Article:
I said I would tell. I would tell her son and soon to be second baby F all about the strength that flowed from her that had the power of a raging river. That she had the ability to look pain in the eye and tell it “not now” and soldier on. I would tell them how her childhood may have formed her but never, ever defined her. How she could dance the night away but also spend nights just enjoying the quietness of her surroundings That their Mother practiced the art of forgiveness and never gave up hope. That she knew the true meaning of friendship. 

So many of us hide certain aspects of our personality and those secrets are only spilled out in the presence of that one true friend. The friend that you can tell your story to and she will keep it locked away. A friend that never turns their back on you. A friend that knows when to pull you out of your own spinning life circus and also knows when to leave you in it; knowing that she will be there to dry the tears. And a friend that will fight for you to the bitter end because that is what she is; a true friend.

To be a true friend, you must be able to hold her secrets safely for her until the time that you need to let those that loved her know the real woman. I have a wealth of knowledge tucked away about F. My memory runs long and it runs very deep. I have stories that will show her children the real woman their Mother was. The one that I love so very much and will always be there for. I have her memorized in my mind. Even down to the shape of her hands and the serenity of her hugs. So your answer F? I will keep my promise, I’ll tell them

 I hope you don’t mind that I put down in words, how wonderful life is while you’re in the world….

To Serve

She is tired now picking her black kick pleat skirt off the floor of her bedroom while gazing at a bed she seems to use no more than 4 hours a night. Tucking her white men’s shirt into the waist of her panty hose that has seen too many days and too many soup spills while slipping the noose of her daffy duck embellished tie around her aching neck, she is ready.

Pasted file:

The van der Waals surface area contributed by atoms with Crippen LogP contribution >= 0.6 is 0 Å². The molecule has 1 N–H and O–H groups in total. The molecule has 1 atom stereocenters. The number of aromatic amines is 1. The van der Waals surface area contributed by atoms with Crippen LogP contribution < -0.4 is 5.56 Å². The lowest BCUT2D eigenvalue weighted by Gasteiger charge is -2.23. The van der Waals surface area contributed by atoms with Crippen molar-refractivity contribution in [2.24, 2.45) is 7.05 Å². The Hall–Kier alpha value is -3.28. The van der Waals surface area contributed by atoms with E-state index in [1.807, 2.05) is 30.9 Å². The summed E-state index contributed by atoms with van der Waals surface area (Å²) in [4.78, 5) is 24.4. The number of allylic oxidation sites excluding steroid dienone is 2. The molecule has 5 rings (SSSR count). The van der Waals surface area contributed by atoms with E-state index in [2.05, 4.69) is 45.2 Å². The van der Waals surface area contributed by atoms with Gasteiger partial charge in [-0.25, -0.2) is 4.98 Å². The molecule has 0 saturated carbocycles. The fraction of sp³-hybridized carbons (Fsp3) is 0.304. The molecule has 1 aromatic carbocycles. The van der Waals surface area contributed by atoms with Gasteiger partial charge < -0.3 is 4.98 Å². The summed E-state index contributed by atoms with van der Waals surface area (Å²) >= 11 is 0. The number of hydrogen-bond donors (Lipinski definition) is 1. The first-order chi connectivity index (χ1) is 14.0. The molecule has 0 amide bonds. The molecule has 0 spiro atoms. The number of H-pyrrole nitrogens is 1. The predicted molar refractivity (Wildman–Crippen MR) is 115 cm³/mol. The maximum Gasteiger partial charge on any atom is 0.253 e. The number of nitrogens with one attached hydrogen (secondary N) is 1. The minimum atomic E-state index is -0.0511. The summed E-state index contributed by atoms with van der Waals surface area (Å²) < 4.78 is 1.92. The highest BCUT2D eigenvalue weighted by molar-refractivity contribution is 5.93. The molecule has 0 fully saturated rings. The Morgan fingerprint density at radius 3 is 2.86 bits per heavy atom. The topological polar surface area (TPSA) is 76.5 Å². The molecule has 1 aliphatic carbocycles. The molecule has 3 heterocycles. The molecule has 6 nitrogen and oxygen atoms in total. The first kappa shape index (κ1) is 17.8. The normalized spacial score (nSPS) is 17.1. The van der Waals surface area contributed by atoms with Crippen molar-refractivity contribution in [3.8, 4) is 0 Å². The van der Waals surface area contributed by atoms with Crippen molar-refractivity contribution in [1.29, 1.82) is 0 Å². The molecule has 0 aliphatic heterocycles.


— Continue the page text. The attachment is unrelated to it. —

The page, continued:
She is tense wrapping the too big white expanse of heavy linen around her waist where the hem causes a contrast between the black skirt skimming her thighs and the rounded knobs of her creaking knees. She shoves a plastic leather ticket book into the deep pocket that she hopes will bear the fruit of her nightly torture. She scrounges in her fake leopard purse that has seen too many days and constantly smells of the grease of where it hides beneath an ancient and decrepit shove-it-all table that is tattooed with cigarette burns of many a weary soul. She finds the two pens that will be guarded over as if a pit bull has invaded her soul.

She winks at the small figure of maleness who stares from his perch of overturned milk crates at the scraping and slicing of the prep from hell. She knows that all too soon this little person will soon venture out to make his own hell but for the moment she indulges his hero worship of a monster in checks that can terrorize and beat down the strongest. She warns him of the evil one from the front of the house. The commandant of the kitchen promises he will teach.

She plates the never ending supply of ready to go grasses and ferns. Over and over she plunges her pained hands into the icy depths that contain the work of the prep-devil. Her freezing fingertips scream with two more trays to go. She gasps moving the cart that makes moving a leather couch a breeze to roll it into its place of honor awaiting the grabbing hands that will drown its occupant in creamy decadence.

She sighs as she scurries to bread the quadruple sats at the never-ending fourtops. She moves with the speed of a cougar and wrestles the stacked baskets of calm-em-down delectables with the hard and icy grease that the perps of her pain will spread on their crusty morsels.